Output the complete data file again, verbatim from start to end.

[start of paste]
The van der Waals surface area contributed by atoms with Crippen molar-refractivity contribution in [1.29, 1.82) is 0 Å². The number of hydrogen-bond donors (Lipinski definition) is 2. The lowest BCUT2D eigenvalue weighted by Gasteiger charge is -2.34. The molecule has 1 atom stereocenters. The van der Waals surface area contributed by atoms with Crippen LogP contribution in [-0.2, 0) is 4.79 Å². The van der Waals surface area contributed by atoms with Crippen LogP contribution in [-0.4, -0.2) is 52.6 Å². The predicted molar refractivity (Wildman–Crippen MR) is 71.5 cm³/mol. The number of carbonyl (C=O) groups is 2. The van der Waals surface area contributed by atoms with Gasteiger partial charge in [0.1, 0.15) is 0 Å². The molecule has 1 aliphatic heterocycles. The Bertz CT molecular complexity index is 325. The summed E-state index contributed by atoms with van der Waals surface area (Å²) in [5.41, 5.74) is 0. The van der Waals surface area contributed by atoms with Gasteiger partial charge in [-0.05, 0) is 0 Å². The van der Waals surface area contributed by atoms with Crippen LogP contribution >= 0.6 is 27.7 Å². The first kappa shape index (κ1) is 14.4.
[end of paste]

The van der Waals surface area contributed by atoms with Crippen molar-refractivity contribution in [1.29, 1.82) is 0 Å². The number of hydrogen-bond donors (Lipinski definition) is 2. The lowest BCUT2D eigenvalue weighted by Gasteiger charge is -2.34. The molecule has 1 atom stereocenters. The van der Waals surface area contributed by atoms with Crippen LogP contribution in [-0.2, 0) is 4.79 Å². The van der Waals surface area contributed by atoms with Crippen LogP contribution in [-0.4, -0.2) is 52.6 Å². The predicted molar refractivity (Wildman–Crippen MR) is 71.5 cm³/mol. The number of carbonyl (C=O) groups is 2. The van der Waals surface area contributed by atoms with Gasteiger partial charge in [0.1, 0.15) is 0 Å². The molecule has 1 aliphatic heterocycles. The Bertz CT molecular complexity index is 325. The summed E-state index contributed by atoms with van der Waals surface area (Å²) in [5.41, 5.74) is 0. The van der Waals surface area contributed by atoms with Gasteiger partial charge in [-0.05, 0) is 0 Å². The van der Waals surface area contributed by atoms with Crippen LogP contribution >= 0.6 is 27.7 Å². The first kappa shape index (κ1) is 14.4.